It's finally Friday, August 3rd, and Mega Man: Fully Charged has debuted -- well, if you're in the United States and have the Cartoon Network app, that is (sadly, neither applies to me).
Coinciding with this is an interview posted by ComicBook.com with Man of Action Entertainment's Joe Kelly, who helped produce the new show. Here are a few excerpts of note from the article:
Would you say the team are avid fans of the Mega Man games?
Yes. From the writers to the designers to the animators, everyone has a relationship to Mega Man in some form or another. The games informed the world and characters, obviously, but also inspired what we regard to be the greatest asset of the character - the power replication process. Not only does it give us a slew of great powers and looks to play with, thematically it generated a powerful and timely idea. Mega Man doesn't just fight bad guys and throw them in jail. When he replicates a power, he gains insight into a robot's feelings, motives, etc. Sometimes he literally walks in their shoes, which creates a lot of empathy between Mega Man and his foes. So Mega Man is about understanding other people and trying to find common ground first and foremost. It's a great motivator for a hero.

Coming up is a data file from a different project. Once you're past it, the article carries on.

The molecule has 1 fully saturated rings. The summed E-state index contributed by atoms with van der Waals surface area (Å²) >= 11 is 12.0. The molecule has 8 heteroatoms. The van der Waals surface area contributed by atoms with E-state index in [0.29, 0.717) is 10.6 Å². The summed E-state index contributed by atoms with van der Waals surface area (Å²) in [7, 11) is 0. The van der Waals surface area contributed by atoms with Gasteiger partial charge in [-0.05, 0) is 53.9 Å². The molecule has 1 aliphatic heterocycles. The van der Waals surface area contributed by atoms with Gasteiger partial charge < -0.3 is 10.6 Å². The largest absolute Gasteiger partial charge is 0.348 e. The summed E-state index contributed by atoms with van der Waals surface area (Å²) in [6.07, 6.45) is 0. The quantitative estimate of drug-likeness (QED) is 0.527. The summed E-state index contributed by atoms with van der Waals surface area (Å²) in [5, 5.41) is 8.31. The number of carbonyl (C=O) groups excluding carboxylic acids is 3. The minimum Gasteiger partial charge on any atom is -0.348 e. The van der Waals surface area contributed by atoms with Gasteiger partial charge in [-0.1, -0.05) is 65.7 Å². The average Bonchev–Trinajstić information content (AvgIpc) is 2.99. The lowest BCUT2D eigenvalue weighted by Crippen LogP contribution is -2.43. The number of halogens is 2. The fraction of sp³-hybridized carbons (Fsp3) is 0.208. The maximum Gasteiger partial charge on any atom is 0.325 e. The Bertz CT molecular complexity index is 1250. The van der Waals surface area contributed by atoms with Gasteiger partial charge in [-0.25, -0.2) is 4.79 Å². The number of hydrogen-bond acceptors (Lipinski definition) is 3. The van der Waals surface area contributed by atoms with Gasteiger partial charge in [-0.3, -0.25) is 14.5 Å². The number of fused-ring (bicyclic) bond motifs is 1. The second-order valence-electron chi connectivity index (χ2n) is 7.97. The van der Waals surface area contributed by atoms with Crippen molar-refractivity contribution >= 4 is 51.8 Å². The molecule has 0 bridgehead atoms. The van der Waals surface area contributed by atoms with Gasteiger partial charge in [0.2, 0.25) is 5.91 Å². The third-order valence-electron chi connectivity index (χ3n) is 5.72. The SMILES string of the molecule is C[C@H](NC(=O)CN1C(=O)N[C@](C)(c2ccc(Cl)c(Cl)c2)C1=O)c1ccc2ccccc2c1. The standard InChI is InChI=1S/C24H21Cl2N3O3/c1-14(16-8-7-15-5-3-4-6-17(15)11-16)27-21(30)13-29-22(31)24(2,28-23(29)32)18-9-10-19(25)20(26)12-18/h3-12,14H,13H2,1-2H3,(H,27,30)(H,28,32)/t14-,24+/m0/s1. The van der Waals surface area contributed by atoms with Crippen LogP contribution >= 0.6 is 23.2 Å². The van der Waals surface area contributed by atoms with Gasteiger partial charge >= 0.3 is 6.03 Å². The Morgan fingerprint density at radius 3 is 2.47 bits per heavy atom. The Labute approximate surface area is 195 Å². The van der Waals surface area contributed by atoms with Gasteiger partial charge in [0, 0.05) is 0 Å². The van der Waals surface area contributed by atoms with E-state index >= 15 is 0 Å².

Some fans have critiqued the new art style for the Mega Man series. How did your team come up with this new look for him?
As with every animated show, the art style went through many iterations before we landed where we did with Mega Man: Fully Charged. Capcom specifically asked us not to just copy what they are doing/have done with the franchise. They wanted a show that stood on its own for a new audience. We get it, it's not the thing someone loved and remembered. Instead, it's a way to expose a character that might otherwise sit on a shelf to someone new. That said, the show is packed to the gills with easter eggs, homages and characters from the games, so there is something for everyone who gives it a shot.
Tell us about the story. Does it stay true to the theme of the Mega Man games? Will we see familiar heroes and villains arise?
Again, Capcom encouraged us to explore new ways to tell Mega Man's story, and we did while keeping certain touchstones from the last 30 years intact. Mega Man is a young hero, just learning the ropes. He's got a family. He fights Robot Masters ... to tell you more would spoil it! We promise that there will be familiar faces, though some of them will appear in very unexpected ways.
For the rest of the interview, which covers such questions as who pitched who on the idea of the cartoon, what audience the initial pitch went for, feedback at the San Diego Comic-Con panel, Mega Man X, plans as they relate to the release of Mega Man 11, and if this is "the comeback fans and newcomers alike deserve," be sure to head over to ComicBook.com and give it a read.